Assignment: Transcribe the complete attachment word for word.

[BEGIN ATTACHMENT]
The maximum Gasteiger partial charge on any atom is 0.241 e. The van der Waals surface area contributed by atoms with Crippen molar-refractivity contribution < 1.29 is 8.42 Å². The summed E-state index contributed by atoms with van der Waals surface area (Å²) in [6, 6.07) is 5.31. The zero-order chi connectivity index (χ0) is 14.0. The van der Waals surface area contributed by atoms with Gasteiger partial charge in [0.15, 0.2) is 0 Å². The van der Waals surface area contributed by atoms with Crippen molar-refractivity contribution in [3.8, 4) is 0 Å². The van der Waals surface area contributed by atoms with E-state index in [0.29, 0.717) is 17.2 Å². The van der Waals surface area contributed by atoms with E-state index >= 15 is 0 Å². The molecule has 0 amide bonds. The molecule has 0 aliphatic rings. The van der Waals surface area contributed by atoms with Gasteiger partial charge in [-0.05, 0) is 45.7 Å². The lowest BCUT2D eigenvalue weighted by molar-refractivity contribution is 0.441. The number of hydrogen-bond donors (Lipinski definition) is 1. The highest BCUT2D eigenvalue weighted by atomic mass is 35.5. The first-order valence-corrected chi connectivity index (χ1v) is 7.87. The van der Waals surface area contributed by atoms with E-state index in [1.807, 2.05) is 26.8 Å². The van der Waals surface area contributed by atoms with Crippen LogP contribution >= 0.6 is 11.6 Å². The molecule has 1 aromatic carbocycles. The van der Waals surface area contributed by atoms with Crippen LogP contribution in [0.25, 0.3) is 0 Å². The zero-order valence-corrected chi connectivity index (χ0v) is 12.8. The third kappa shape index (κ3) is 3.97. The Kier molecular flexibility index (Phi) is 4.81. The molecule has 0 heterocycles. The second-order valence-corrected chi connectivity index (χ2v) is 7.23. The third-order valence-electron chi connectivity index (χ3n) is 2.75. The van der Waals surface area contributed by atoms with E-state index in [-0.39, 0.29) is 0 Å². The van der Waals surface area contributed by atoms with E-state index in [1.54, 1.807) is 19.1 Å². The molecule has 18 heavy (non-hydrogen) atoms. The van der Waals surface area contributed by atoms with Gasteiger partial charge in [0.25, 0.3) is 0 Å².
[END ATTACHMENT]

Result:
The maximum Gasteiger partial charge on any atom is 0.241 e. The van der Waals surface area contributed by atoms with Crippen molar-refractivity contribution < 1.29 is 8.42 Å². The summed E-state index contributed by atoms with van der Waals surface area (Å²) in [6, 6.07) is 5.31. The zero-order chi connectivity index (χ0) is 14.0. The van der Waals surface area contributed by atoms with Gasteiger partial charge in [0.15, 0.2) is 0 Å². The van der Waals surface area contributed by atoms with Crippen molar-refractivity contribution in [3.8, 4) is 0 Å². The van der Waals surface area contributed by atoms with E-state index in [0.29, 0.717) is 17.2 Å². The van der Waals surface area contributed by atoms with E-state index >= 15 is 0 Å². The molecule has 0 amide bonds. The molecule has 0 aliphatic rings. The van der Waals surface area contributed by atoms with Gasteiger partial charge in [-0.05, 0) is 45.7 Å². The lowest BCUT2D eigenvalue weighted by molar-refractivity contribution is 0.441. The number of hydrogen-bond donors (Lipinski definition) is 1. The highest BCUT2D eigenvalue weighted by atomic mass is 35.5. The first-order valence-corrected chi connectivity index (χ1v) is 7.87. The van der Waals surface area contributed by atoms with E-state index in [1.807, 2.05) is 26.8 Å². The van der Waals surface area contributed by atoms with Crippen LogP contribution >= 0.6 is 11.6 Å². The molecule has 1 aromatic carbocycles. The van der Waals surface area contributed by atoms with Crippen LogP contribution in [0.25, 0.3) is 0 Å². The zero-order valence-corrected chi connectivity index (χ0v) is 12.8. The third kappa shape index (κ3) is 3.97. The Kier molecular flexibility index (Phi) is 4.81. The molecule has 0 heterocycles. The second-order valence-corrected chi connectivity index (χ2v) is 7.23. The third-order valence-electron chi connectivity index (χ3n) is 2.75. The van der Waals surface area contributed by atoms with E-state index in [-0.39, 0.29) is 0 Å². The van der Waals surface area contributed by atoms with E-state index in [1.54, 1.807) is 19.1 Å². The molecule has 18 heavy (non-hydrogen) atoms. The van der Waals surface area contributed by atoms with Gasteiger partial charge in [0.25, 0.3) is 0 Å².